They Prostrated Themselves Together

Upon entering the house, three friends put down their gifts, prostrated themselves and gave homage to the One they had been seeking. They had finally accomplished the goal of their travels. They made it together.

In the peaceful quiet of the Saint Louis Chapel, I genuflected in front of the tabernacle, noticed the Wise Men to the side and went to sit before them on the floor. Whoever decorated had set the statues to seem as though they would advance to the Holy Family and the star suspended from the ceiling on the opposite end of the space. I looked intently at the Wise Men and thought of their journey.

We celebrated Epiphany about two weeks after Christmas. But a caravan of Magi travelling on foot or by camel from the East might not have arrived in just two weeks. The star appeared at Christmas, heralding the birth of a king. And then Matthew’s Gospel tells us that Herod, upon hearing about the timing of the star, slaughtered every boy in Bethlehem aged two and under. The Magi could have journeyed together for as much as two years.

Two years is a long time to travel. They would be very far from home. And if they travelled by the star, their journey might have been by night. What was it like to travel like that? Did they start out feeling confident and on other nights grow weary? Did they ever fear about going to a country they had never seen?

The life of faith is also a journey into places you didn’t know you would go. At times you feel very sure the star is leading correctly, and other times, all you feel is the oppressive dark of night. Sometimes the skies are bright with the radiance of the moon. And at other times, clouds obscure every signal.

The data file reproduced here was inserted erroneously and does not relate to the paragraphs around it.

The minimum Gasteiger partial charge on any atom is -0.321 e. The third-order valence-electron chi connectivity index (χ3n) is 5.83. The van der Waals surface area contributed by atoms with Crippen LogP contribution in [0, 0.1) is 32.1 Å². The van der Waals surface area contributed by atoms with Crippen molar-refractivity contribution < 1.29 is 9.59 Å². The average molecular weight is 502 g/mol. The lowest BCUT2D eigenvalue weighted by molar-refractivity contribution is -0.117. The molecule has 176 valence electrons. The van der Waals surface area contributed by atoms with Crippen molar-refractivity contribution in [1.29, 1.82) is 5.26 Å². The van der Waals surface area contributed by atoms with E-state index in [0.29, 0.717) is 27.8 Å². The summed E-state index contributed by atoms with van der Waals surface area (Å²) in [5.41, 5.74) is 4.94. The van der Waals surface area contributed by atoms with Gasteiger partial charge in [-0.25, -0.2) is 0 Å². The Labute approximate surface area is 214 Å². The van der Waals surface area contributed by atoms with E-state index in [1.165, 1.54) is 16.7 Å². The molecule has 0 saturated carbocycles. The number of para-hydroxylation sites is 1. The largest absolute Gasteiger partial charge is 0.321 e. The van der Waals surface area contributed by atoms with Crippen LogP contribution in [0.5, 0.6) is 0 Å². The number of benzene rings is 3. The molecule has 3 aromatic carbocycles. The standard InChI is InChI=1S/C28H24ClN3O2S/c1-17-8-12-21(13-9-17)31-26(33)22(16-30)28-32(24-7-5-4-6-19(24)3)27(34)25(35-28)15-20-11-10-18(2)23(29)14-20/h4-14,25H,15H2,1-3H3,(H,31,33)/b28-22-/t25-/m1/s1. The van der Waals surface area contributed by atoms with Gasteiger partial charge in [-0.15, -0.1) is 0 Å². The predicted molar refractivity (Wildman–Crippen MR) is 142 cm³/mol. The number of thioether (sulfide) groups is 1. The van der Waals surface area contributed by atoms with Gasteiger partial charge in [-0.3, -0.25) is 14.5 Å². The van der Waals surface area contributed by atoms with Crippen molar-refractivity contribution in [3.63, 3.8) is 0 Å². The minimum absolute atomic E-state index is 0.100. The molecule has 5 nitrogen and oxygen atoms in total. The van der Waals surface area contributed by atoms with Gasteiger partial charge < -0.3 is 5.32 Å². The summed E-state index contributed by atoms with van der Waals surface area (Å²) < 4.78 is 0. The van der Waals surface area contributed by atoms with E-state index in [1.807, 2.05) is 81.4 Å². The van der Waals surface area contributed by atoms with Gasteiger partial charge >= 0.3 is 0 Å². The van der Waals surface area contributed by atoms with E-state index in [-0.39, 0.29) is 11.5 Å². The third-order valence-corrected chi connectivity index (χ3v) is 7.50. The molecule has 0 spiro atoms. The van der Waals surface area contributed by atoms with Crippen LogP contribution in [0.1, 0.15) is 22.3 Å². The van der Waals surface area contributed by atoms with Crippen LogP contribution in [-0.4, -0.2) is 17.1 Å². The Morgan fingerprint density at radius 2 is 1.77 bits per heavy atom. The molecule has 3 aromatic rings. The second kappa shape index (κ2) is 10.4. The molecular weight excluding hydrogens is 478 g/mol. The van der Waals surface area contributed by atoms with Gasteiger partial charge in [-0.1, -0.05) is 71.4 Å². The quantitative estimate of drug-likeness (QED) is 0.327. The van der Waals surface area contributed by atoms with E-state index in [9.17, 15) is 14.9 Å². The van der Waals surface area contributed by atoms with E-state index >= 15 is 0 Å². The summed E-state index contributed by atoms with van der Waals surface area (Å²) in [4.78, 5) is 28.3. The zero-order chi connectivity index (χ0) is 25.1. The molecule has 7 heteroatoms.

I looked at the three Wise Men and thanked the Lord He sent them together as companions. Maybe if one started to doubt, the others could offer encouragement. If they started to feel lost, they could consult one another. If they felt tired, they had each other to lean on. Two years later, they must have become very good friends.

The Lord made Adam and said, “It is not good for the man to be alone (Genesis 2:18).” This is true for many kinds of relationships. I have appreciated more and more the treasure of having spiritual friends who travel with me in the moonlit brilliance and in the cloudy darkness. I am grateful that when one of us starts to doubt, someone can remind us that we saw a star and were called to follow. I am glad that when one of us gets tired, there is another to lean on.

The gifts of gold, frankincense and myrrh are very meaningful gifts. In my house, my kids got another set of presents in honor of those gifts. 

But this Epiphany, I prayed for us to have the gift of friendship - companionship for the journey of seeking Jesus. Through ministries like ACTS retreats and faith groups, it is a real treasure to find others who see the star and want to follow it with you. They are a gift for when you thought you’d arrive in two weeks, but it’s really going to take two years. They are a gift when the sky turns cloudy and the direction is unclear. And they are a gift to prostrate themselves with you when you finally find Him.